Are vagus nerve exercises for digestion the answer to your problems? They just might be if you’re someone who deals with digestion issues and can’t seem to find anything to help. If that’s the case then you’re likely going to want to do all you can to fix those issues.
Vagus nerve exercises help with vagus nerve stimulation, which is what’s ultimately going to help when it comes to fixing your gut. In today’s post, we’ll cover how that concept works along with some of the vagus nerve exercises for digestion you can try on your own.
The Vagus Nerve and Digestion Connection
To help you truly understand the many effects of the vagus nerve, you should first understand the connection it has to both the vagus nerve and digestion.
You might be surprised to know the vagus nerve actually plays a major role in how quickly you’re able to digest your food. It also happens to be the main connector between your brain and your gut. It’s responsible for communication between the two as it helps transmit important signals.
Vagus nerve stimulation helps to relax you which sends good signals to your gut. This then allows you to digest your food more easily. It’s hard to digest when you’re stressed after all!
Further to that, the vagus nerve is responsible for taking on a number of other tasks related to digestion.
- Stomach: Your vagus nerve will actually communicate to the stomach that it’s time to churn your food and produce the stomach acid you need to digest. Without the acid, your stomach has low enzyme production which makes digestion pretty much impossible.
- Liver: Your vagus nerve is responsible for the function of the liver as it’s the main communicator between it and the brain. It tells the liver to produce bile which eventually ends up next to the small intestine to help with the digestion of fat. The liver also assists in the production of glucose which helps to maintain your blood sugar levels.
- Pancreas: Your pancreas is what allows you to produce the enzymes required for your body to digest fat, protein, and carbs. It also helps to balance your blood sugar and connects to the brain via the vagus nerve.
- Intestines: Last but not least is your intestines, which are both controlled by the vagus nerve. Your vagus nerve is what tells the intestines to push food through your digestive system, which makes it a very important connector!
Why is it Important to Stimulate the Vagus Nerve?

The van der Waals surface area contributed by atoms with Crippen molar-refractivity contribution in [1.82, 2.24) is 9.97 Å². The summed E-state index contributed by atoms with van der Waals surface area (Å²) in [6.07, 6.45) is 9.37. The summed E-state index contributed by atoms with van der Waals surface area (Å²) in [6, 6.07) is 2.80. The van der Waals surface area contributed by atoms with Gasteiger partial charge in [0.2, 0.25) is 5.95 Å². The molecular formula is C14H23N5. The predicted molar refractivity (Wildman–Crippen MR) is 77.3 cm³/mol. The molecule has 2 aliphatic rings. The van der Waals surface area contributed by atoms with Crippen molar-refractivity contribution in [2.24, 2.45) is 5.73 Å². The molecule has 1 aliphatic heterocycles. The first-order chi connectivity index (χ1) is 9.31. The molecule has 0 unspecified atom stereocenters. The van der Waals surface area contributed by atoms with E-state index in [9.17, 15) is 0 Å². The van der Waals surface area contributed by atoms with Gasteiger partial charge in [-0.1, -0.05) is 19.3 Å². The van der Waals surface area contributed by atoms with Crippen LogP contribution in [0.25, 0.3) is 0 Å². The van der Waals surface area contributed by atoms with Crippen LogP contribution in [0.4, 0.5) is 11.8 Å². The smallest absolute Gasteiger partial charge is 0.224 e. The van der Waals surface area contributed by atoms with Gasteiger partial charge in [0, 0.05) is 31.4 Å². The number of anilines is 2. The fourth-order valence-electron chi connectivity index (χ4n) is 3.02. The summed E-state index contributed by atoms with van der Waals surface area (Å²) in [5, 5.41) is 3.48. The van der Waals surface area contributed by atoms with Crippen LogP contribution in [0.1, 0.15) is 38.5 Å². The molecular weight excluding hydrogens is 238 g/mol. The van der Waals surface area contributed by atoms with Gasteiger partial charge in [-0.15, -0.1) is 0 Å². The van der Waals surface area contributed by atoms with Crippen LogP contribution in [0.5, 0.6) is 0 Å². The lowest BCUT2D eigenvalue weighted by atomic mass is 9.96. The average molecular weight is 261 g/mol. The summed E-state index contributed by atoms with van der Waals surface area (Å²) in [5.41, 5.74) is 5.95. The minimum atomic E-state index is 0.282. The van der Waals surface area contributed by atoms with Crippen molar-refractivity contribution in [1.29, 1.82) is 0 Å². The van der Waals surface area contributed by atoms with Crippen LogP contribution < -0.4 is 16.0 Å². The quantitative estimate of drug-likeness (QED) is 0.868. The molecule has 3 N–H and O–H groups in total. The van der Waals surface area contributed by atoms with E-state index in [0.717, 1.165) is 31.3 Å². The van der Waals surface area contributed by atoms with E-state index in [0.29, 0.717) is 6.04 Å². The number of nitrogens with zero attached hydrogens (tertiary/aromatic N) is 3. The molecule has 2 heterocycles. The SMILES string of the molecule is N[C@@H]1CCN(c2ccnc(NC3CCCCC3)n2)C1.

You might be wondering if it’s really that important to stimulate the vagus nerve. Aside from all that vagus nerve stimulation can do for digestion. There are a ton of reasons to ensure you’re experiencing vagus nerve stimulation.
When the vagus nerve is stimulated, it sends messages to your mind and body that it’s time to relax and let go of any stress. This can end up improving your life in tons of different ways, such as allowing you to sleep better, improve your mood overall, help with pain management, improve your resilience and your overall well-being.
When you experience fight or flight you’re suddenly adding a lot of stress to your body. The body becomes ready to either flee the scene or to fight out the situation. When this happens too often, your body can begin to experience chronic stress which then releases hormones like cortisol. This constant release can ultimately lead to health problems such as anxiety, mood swings, and poor digestion.
Vagus nerve stimulation helps to counteract this response as it helps to trigger relaxation and helps you deal with the situation at hand. It really is a major part of how our bodies function and our minds as a result!
8 Vagus Nerve Exercises for Digestion Support
Now here’s the part you came for! Eight different, yet equally effective vagus nerve exercises for digestion support. Give these a try and you’re sure to improve your digestion over time.
Breathing exercises are a great way to stimulate the vagus nerve and improve your digestion as a result. Start by getting yourself into a comfortable position. This could be laying down or sitting. As you’re practicing breathing, try to focus on exhaling longer than you inhale. This will help to trigger relaxation and rid your body of carbon dioxide.